If there’s one thing The Alienist has done right so far, it’s been keeping the psychology present in the show. So often, crime shows abandon the psychological aspects and focus more on the “whodunnit” elements. And while the latter is still a substantial part, The Alienist doesn’t let us forget what it’s deep-rooted in: getting to the deepest, darkest parts of one’s soul.
Episode two ended on a cliffhanger with John Moore getting drugged at the brothel where Giorgio worked. He wakes up in Kreizler’s house, not knowing how he got there. According to Kreizler, he was seen walking around sans pants in an alleyway. Kreizler tries to push Moore on what happened down there, but Moore shrugs it off by saying he doesn’t remember. It’s clear that he’s lying and is trying to suppress his trauma. All he says is that Giorgio was popular with the wealthier clients and simply disappeared from his room to follow “the man with the silver smile.”
In the meantime, Captain Connor and his conspirators reassure themselves that Moore is taken care of and heavily point to him being sexually assaulted while he was drugged (Connor jokingly says that he won’t be able to sit down for a week). Unfortunately, the showrunners seem to quickly move past Moore’s trauma to continue the case and look at the bloody fingerprints that were found on the necklace. With some inconsistencies in the prints, Kreizler and Howard go to attempt to get more prints off of Giorgio’s body. However, when they arrive at the morgue, Giorgio’s body is missing. Kreizler and Howard don’t hesitate to confirm that police corruption is city-wide and Roosevelt shouldn’t trust any of his men. This, coupled with a scene of Connor counting his bribe money out in the open, makes the police corruption theme a little too on the nose. Similar to the past two episodes, the showrunners continue to lay out breadcrumbs for the audience to follow.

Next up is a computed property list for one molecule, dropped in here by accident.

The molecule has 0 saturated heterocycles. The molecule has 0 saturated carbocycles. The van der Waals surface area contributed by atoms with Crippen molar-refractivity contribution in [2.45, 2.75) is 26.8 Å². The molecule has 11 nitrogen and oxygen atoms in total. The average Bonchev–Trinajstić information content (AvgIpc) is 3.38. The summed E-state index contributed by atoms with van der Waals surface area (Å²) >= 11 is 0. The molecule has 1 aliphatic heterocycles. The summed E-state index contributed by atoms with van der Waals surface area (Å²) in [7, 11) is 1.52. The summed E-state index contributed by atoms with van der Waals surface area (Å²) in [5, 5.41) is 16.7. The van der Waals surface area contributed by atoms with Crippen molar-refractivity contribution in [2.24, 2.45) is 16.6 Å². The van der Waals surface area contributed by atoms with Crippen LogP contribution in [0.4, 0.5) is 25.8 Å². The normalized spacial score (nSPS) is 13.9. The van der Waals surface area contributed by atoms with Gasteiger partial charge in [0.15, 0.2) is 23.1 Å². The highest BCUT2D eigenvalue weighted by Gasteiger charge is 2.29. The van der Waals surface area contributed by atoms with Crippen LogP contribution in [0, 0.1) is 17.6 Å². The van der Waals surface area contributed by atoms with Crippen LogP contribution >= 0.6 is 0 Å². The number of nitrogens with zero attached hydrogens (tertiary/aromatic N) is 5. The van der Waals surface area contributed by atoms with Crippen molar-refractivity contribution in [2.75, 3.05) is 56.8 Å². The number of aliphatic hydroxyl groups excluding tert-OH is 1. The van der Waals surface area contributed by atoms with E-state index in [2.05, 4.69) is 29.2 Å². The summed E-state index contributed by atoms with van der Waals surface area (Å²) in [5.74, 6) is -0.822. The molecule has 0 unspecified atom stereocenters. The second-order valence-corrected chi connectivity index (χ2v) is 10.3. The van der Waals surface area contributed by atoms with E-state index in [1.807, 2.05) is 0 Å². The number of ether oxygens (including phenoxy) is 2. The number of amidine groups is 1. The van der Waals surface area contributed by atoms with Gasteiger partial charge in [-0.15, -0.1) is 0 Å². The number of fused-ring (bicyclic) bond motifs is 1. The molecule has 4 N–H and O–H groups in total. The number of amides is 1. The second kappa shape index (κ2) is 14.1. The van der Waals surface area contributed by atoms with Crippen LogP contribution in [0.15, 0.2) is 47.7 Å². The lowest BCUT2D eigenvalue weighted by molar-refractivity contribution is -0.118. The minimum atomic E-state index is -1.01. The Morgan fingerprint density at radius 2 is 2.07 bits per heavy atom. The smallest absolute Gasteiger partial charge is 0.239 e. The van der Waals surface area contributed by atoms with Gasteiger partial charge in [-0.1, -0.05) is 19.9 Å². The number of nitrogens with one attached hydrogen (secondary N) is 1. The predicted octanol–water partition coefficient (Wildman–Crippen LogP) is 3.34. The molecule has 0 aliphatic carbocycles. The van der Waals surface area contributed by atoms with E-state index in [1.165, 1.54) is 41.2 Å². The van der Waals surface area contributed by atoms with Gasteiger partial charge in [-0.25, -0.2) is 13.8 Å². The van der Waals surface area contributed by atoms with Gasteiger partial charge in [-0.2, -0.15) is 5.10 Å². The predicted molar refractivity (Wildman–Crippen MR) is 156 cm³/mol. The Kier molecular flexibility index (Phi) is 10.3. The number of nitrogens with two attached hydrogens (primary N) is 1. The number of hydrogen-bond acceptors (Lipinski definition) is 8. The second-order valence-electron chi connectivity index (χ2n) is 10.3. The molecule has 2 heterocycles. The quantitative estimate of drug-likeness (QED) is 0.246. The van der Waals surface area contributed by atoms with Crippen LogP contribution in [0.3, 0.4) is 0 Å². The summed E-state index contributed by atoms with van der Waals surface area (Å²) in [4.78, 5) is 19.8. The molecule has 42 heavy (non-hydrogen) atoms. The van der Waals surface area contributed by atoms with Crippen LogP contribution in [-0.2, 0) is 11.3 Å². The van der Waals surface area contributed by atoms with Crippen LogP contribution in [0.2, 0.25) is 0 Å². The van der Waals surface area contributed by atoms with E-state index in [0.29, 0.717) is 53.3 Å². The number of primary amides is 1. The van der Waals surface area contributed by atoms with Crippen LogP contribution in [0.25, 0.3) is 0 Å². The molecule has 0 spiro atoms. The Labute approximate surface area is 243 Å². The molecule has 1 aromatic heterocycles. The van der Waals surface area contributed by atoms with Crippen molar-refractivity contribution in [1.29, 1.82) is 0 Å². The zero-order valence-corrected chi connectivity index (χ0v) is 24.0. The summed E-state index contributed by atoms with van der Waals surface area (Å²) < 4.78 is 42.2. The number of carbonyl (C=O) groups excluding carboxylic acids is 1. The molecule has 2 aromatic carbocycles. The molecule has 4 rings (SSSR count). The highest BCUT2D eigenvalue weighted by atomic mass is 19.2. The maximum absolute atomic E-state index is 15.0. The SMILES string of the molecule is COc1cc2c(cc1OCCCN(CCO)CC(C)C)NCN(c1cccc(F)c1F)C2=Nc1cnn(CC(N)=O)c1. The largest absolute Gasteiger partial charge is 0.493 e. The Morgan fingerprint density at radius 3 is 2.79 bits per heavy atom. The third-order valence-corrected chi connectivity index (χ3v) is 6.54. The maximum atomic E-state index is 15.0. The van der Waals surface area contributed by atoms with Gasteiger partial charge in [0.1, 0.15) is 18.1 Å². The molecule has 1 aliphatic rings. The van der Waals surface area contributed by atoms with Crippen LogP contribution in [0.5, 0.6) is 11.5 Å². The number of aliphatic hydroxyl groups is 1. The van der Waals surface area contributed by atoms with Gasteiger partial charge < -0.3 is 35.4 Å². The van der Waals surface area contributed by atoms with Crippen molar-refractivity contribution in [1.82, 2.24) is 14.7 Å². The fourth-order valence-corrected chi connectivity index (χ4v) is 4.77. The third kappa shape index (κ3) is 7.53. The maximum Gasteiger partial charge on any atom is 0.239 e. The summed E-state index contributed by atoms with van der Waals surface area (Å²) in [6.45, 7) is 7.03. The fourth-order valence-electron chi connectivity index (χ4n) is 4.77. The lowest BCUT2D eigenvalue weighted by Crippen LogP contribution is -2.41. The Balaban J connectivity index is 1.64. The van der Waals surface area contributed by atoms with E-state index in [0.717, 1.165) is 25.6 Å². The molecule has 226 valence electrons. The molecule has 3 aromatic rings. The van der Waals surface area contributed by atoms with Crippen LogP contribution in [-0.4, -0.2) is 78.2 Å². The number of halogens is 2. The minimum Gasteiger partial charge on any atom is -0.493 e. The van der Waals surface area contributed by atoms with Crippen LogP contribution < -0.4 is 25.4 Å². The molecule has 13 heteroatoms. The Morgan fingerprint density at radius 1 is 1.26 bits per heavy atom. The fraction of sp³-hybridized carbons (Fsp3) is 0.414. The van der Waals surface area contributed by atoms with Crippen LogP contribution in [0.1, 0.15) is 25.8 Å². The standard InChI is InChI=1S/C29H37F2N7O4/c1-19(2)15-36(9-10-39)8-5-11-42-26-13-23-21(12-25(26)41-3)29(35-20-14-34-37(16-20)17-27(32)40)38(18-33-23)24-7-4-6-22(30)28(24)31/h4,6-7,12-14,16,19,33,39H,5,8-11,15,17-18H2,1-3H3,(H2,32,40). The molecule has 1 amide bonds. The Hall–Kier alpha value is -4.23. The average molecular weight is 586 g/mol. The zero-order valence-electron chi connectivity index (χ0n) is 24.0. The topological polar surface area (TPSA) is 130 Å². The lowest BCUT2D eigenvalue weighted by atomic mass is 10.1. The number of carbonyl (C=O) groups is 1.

For the most part, “Silver Smile” takes its time to let our main characters develop and flourish. Through interactions with his grandmother, we learn that John had a failed engagement, lost his brother in a drowning accident, and isn’t on speaking terms with his father. As the only unmarried woman at her college reunion, Sara confirms that she has feelings for Kreizler. And the good doctor himself has some complicated feelings for his deaf servant, Mary, following an emotional outburst and late-night exchange.
Once again, Daniel Brühl proves that he can go to deep places as the troubled Kreizler. He has no problem making his peers relive past traumas to get inside a killer’s head.At one point, it’s revealed that his footman, Cyrus, has killed a man and is trying to move past it. Kreizler pushes him to the point of breaking to try to know what he felt while he was brutally murdering this man.
The character development quickly comes to an end when another murdered boy prostitute is discovered on the top of the aquarium. With no forced entry, the team is at their wit’s end about why the killer has chosen this place and how they got out. But after going over past MOs of the killer, Sara has cracked the case. Kreizler’s previous patients were found in a water tower; Giorgio was located on the Brooklyn Bridge and this victim was found on the top of the aquarium. The recurring pattern is water and heights.
With such a significant turning point in the case, Kreizler is driven to the point of obsession. While John and Sara are more interested in the “how” aspect, Kreizler is very much obsessed with the “why.” Similar to how he treated Cyrus, Kreizler attempts to dive into Sara and John’s minds to see how they have coped with the tragedy. Kreizler knows that John has turned to the bottle to deal with his problems, but he’s particularly interested in how Sara has been coping after her father’s suicide. This utter lack of privacy results in both John and Sara leaving in a rage, leaving the doctor to his work. In this situation, Kreizler feels very much like a Sherlock Holmes character. He’s so obsessed with his work that he will make his peers relive terrible traumas so that he can get an answer. For someone who is supposed to understand and help troubled people, he is remarkably ignorant of social boundaries.
While slower than the first two episodes, “The Silver Smile” jam packs a lot of material into an hour. We become much more intimate with the team and have a big lead on this mysterious child killer. The Alienist is warming up and has finally paved its path.